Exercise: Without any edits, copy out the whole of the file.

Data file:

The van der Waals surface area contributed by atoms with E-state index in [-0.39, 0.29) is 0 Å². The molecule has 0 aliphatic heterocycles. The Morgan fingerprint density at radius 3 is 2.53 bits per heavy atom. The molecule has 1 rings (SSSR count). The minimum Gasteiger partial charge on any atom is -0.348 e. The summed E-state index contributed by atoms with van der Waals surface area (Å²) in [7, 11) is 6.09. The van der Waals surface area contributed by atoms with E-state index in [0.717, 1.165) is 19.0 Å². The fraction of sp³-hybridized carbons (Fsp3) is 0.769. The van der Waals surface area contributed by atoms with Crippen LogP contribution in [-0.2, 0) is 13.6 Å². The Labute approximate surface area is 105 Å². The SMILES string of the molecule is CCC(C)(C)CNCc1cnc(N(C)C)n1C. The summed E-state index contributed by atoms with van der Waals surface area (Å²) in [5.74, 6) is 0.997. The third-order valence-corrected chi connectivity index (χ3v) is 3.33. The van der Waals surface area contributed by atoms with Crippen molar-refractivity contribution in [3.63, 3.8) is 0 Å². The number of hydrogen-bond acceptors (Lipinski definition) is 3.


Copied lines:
The van der Waals surface area contributed by atoms with E-state index in [-0.39, 0.29) is 0 Å². The molecule has 0 aliphatic heterocycles. The Morgan fingerprint density at radius 3 is 2.53 bits per heavy atom. The molecule has 1 rings (SSSR count). The minimum Gasteiger partial charge on any atom is -0.348 e. The summed E-state index contributed by atoms with van der Waals surface area (Å²) in [7, 11) is 6.09. The van der Waals surface area contributed by atoms with E-state index in [0.717, 1.165) is 19.0 Å². The fraction of sp³-hybridized carbons (Fsp3) is 0.769. The van der Waals surface area contributed by atoms with Crippen LogP contribution in [-0.2, 0) is 13.6 Å². The Labute approximate surface area is 105 Å². The SMILES string of the molecule is CCC(C)(C)CNCc1cnc(N(C)C)n1C. The summed E-state index contributed by atoms with van der Waals surface area (Å²) in [5.74, 6) is 0.997. The third-order valence-corrected chi connectivity index (χ3v) is 3.33. The van der Waals surface area contributed by atoms with Crippen molar-refractivity contribution in [3.63, 3.8) is 0 Å². The number of hydrogen-bond acceptors (Lipinski definition) is 3.